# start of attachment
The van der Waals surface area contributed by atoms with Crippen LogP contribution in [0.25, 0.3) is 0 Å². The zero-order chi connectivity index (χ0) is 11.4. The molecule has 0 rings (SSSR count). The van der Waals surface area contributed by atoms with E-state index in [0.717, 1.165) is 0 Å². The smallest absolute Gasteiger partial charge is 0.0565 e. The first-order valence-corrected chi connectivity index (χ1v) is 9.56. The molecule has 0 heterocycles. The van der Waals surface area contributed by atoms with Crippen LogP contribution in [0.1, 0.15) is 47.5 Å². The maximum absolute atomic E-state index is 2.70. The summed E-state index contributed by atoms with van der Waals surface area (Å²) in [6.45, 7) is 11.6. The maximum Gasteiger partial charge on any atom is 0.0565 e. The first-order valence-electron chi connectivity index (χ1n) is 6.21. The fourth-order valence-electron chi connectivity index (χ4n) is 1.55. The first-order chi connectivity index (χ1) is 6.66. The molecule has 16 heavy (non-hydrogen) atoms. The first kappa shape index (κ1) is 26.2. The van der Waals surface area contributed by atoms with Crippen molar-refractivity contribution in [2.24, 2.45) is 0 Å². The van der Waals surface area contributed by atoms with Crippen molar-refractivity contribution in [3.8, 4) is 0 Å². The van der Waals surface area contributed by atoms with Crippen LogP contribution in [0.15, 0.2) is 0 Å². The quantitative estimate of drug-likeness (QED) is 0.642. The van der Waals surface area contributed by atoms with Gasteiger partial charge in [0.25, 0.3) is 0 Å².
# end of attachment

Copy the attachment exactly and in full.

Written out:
The van der Waals surface area contributed by atoms with Crippen LogP contribution in [0.25, 0.3) is 0 Å². The zero-order chi connectivity index (χ0) is 11.4. The molecule has 0 rings (SSSR count). The van der Waals surface area contributed by atoms with E-state index in [0.717, 1.165) is 0 Å². The smallest absolute Gasteiger partial charge is 0.0565 e. The first-order valence-corrected chi connectivity index (χ1v) is 9.56. The molecule has 0 heterocycles. The van der Waals surface area contributed by atoms with Crippen LogP contribution in [0.1, 0.15) is 47.5 Å². The maximum absolute atomic E-state index is 2.70. The summed E-state index contributed by atoms with van der Waals surface area (Å²) in [6.45, 7) is 11.6. The maximum Gasteiger partial charge on any atom is 0.0565 e. The first-order valence-electron chi connectivity index (χ1n) is 6.21. The fourth-order valence-electron chi connectivity index (χ4n) is 1.55. The first-order chi connectivity index (χ1) is 6.66. The molecule has 16 heavy (non-hydrogen) atoms. The first kappa shape index (κ1) is 26.2. The van der Waals surface area contributed by atoms with Crippen molar-refractivity contribution in [2.24, 2.45) is 0 Å². The van der Waals surface area contributed by atoms with Crippen molar-refractivity contribution in [3.8, 4) is 0 Å². The van der Waals surface area contributed by atoms with Crippen LogP contribution in [0.15, 0.2) is 0 Å². The quantitative estimate of drug-likeness (QED) is 0.642. The van der Waals surface area contributed by atoms with Gasteiger partial charge in [0.25, 0.3) is 0 Å².